Blanc Fume de Pouilly [6/750]
Blanc Fumé de Pouilly comes from a variety of younger vines vineyards, not from a named plot. Blanc Fumé is another name for Sauvignon Blanc in the region. It has happened, although very rarely, that Dagueneau did not get the AOC approval for Pouilly Fumé. His main reason to use Blanc Fumé de Pouilly is that it is a legal way to say the AOC, while it puts a distance between his wines and the rest of the producers in the AOC.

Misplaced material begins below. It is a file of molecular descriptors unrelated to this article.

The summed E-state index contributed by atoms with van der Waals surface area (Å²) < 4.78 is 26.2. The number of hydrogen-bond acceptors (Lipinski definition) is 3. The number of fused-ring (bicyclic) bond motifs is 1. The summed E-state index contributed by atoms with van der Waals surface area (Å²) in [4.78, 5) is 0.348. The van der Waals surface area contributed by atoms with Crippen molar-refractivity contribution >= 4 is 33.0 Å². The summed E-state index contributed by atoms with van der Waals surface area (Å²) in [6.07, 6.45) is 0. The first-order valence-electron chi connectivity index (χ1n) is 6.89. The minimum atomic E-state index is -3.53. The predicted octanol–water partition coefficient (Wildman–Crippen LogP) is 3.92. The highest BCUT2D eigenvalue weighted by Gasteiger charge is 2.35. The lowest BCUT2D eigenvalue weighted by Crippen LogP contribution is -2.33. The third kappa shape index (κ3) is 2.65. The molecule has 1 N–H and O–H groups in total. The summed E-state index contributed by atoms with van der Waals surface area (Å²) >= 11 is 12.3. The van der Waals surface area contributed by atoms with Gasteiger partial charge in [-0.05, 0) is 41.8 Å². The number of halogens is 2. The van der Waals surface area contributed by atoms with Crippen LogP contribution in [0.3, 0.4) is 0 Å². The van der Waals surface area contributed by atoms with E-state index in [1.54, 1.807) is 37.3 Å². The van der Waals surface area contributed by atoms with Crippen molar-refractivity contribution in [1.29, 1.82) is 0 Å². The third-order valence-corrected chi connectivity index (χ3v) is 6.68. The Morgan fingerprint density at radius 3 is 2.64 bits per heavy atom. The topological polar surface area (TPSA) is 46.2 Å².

There is as usual nothing mundane about the “basic” Dagueneau cuvee, the estate’s 2009 Blanc Fumé de Pouilly. This is the sole cuvée at its address to blend across two soil types – Marne chalk and silex – as well as across several far-flung parcels, some of which were hailed on this year, and the parts had not yet been assembled for this 2009 when I tasted in June, so I offer only a composite impression. Smoky red currant, lime, and nettle display an aromatic pungency that coincides with a bright, energetic, silken-textured, very pure palate impression. White peach and wafting florality are conveyed by the (in this vintage, one-third) Marne chalk portion. The suffusion of chalk here is as usual impressive without in any way blocking the mouth-watering flow of fruit, and the same can be said as far as the influence of wood is concerned. This finishes with vibratory intensity and ringing clarity, as though it had been grown in a vintage from which nobody else in the region got to make wine. Expect it to be worth following for at least 6-8 years. (91-92+) David Schildknecht, eRobertParker.com # 190, Aug 2010